Action of the Week
Tuesday, June 15: City Council will consider opposing SB9. Berkeley Must Support SB9 For Greater Missing Middle Housing Statewide
Berkeley has recently taken significant positive steps towards addressing the local shortage of affordable housing, notably moving towards eliminating exclusionary zoning across much of the city. Berkeley has moved to the forefront of progressive municipalities acting to redress the housing crisis that has left increasing numbers of people without shelter and pushed others into long commutes for work.
However, Berkeley is only one community among many statewide, and others in high demand areas continue to drag their feet on addressing the crisis. The housing shortage is a statewide problem and requires statewide action. One proposal, currently before the Assembly, is SB9, a bill that would, with few exceptions, require cities to allow construction of two homes on lots currently restrictively zoned for single houses only. Berkeley's own state legislators, Assembly Member Wicks and Senator Skinner have been at the forefront of efforts like this to force recalcitrant communities statewide to unblock housing creation and allow more people to live in high demand areas.
On Tuesday, June 15, City Council will consider opposing SB9.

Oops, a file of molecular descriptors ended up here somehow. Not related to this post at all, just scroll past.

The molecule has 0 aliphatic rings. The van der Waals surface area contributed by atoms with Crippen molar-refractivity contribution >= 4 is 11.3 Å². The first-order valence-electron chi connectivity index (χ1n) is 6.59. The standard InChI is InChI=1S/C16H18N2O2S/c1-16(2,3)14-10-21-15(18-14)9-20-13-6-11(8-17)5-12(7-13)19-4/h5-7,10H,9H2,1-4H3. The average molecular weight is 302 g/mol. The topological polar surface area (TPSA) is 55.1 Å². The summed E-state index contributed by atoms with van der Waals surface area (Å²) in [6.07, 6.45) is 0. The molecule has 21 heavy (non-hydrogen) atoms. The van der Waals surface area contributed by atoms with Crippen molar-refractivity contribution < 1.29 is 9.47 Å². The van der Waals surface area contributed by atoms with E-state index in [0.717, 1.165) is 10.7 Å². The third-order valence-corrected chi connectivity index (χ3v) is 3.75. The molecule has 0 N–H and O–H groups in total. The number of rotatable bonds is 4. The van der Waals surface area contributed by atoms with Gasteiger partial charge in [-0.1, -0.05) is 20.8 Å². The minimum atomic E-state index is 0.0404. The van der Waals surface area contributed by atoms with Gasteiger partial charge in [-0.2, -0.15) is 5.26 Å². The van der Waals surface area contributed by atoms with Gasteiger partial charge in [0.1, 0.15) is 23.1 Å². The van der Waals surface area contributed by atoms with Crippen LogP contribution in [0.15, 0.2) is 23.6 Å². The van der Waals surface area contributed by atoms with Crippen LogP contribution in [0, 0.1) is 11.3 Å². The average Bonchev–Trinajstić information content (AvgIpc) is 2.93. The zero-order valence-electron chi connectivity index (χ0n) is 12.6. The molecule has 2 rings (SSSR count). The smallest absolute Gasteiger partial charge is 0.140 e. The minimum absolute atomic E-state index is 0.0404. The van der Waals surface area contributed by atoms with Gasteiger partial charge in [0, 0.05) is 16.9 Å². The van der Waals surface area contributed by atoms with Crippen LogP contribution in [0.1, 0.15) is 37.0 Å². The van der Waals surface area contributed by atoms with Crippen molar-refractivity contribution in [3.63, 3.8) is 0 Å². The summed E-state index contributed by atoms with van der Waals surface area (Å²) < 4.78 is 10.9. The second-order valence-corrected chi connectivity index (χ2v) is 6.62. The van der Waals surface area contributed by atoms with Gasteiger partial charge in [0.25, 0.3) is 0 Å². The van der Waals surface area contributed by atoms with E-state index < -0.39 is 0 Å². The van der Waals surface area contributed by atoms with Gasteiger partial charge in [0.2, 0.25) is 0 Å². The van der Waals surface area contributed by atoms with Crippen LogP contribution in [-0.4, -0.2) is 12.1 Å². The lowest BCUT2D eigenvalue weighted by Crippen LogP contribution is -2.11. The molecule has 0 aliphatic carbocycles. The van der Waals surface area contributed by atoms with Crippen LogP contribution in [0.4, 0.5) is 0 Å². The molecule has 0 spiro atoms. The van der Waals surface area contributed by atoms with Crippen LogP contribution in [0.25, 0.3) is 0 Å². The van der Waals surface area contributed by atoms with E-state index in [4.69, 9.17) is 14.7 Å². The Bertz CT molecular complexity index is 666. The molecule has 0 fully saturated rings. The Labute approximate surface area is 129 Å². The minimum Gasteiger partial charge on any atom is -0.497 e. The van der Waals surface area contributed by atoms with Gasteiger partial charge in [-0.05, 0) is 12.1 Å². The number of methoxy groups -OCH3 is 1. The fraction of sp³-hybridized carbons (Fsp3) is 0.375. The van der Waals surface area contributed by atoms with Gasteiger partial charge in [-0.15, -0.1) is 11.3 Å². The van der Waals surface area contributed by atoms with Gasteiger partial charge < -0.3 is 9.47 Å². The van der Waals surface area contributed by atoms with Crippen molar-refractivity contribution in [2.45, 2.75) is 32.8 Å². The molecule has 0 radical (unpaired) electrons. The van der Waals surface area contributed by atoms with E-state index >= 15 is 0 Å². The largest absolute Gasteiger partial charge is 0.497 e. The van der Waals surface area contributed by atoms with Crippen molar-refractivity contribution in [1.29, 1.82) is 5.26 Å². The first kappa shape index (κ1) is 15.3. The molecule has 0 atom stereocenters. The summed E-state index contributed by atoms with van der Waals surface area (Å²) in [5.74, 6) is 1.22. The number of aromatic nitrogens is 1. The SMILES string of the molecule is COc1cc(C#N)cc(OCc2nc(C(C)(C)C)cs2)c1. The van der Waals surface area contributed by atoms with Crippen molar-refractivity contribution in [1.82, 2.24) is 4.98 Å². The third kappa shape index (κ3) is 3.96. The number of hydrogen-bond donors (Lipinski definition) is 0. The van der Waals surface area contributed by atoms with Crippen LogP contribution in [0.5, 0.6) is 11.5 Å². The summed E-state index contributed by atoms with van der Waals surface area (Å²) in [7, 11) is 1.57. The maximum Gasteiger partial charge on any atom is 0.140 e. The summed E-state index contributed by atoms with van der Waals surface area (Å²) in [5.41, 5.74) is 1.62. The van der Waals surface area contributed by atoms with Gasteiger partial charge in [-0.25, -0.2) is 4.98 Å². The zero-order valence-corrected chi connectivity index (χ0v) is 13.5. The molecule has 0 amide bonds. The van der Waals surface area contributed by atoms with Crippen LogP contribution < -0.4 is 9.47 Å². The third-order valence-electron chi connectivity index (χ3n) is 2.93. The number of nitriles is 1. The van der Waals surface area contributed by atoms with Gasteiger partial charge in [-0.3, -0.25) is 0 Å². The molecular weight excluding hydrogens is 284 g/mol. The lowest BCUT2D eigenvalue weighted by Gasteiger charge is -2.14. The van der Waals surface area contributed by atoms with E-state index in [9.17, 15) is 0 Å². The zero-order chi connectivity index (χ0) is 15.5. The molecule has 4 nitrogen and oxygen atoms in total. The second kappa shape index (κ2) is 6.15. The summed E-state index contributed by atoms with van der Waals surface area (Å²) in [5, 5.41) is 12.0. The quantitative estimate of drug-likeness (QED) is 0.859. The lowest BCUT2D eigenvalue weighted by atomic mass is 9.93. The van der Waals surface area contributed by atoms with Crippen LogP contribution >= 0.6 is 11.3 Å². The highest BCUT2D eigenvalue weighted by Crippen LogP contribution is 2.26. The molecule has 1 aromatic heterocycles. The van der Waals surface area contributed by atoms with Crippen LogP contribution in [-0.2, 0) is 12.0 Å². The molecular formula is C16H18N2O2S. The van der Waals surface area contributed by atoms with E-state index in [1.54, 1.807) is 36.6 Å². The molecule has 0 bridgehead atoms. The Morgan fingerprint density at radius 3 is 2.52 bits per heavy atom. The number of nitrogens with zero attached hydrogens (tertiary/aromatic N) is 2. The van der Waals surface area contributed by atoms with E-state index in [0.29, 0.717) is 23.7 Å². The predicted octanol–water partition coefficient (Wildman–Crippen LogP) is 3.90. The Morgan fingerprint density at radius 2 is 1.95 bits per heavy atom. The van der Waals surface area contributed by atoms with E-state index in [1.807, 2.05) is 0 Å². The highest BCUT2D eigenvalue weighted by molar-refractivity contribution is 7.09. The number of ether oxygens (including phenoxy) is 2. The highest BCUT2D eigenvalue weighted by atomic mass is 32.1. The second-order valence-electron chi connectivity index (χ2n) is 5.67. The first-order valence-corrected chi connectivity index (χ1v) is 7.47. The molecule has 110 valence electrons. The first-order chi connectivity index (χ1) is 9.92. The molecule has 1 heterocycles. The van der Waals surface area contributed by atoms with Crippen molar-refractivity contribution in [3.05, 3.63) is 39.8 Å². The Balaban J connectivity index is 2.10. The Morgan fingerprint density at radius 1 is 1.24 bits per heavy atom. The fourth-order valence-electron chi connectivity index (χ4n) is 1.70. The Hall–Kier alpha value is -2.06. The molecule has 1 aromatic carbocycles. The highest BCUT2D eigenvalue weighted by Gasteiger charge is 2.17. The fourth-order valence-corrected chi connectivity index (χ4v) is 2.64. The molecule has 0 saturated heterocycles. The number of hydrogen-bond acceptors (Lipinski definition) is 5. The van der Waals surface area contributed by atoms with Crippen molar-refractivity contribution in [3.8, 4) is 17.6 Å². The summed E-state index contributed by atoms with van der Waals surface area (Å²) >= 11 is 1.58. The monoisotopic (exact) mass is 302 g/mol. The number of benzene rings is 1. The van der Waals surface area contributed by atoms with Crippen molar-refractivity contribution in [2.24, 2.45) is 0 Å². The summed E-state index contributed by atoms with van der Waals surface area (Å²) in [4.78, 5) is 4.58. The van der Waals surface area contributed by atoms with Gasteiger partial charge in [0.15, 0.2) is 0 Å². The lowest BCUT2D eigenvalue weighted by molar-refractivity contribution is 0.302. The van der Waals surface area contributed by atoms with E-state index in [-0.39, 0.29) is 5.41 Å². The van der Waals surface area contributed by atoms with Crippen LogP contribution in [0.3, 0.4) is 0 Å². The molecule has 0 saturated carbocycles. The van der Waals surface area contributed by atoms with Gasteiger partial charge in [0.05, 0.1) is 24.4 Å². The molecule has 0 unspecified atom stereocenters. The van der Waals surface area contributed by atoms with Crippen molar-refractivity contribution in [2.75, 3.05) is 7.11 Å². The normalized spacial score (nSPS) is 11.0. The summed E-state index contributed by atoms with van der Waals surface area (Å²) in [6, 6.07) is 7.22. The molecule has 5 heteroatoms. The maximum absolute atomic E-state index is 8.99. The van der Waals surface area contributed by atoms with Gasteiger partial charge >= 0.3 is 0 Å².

You can find the proposed letter here, starting on page 43. The opposition is predicated largely on SB9 bypassing the California Environmental Quality Act (CEQA) and Coastal Act, both of which were passed in response to large scale industrial and corporate activities. Allowing two homes to be built on sites currently restricted to one is at the opposite end of the spectrum of land use issues. But CEQA lawsuits in particular have been repeatedly abused to block needed housing, transit and road safety plans, so we are not impressed by this disingenuous concern. And as for the Coastal Act, Berkeley is not rural Sonoma county. The far greater threat to California's environment comes from continuing to force people into their cars for long commutes from outlying suburbs.
Please send a letter to tell council you think Berkeley needs more affordable missing middle housing, not less.
Sign it with your name+location and send to: firstname.lastname@example.org
Subject: Vote NO on the proposal to oppose SB9 allowing more infill and missing middle housing
Dear Mayor Arreguin and Berkeley City Council -
Senate Bill 9, passed by the Senate and now before the state Assembly, would require municipalities statewide to allow the construction of two units on most lots currently restricted to single homes. This would allow creation of more housing at lower cost in areas of high demand, where missing-middle housing types are currently forbidden. Berkeley has recently taken steps towards the same goals, by directing the city staff to develop plans to eliminate exclusionary single family zoning throughout the city. I urge the city council to maintain this forward momentum towards fixing our critical shortage of housing, and oppose sending a letter of opposition on SB9 to the bill's sponsors.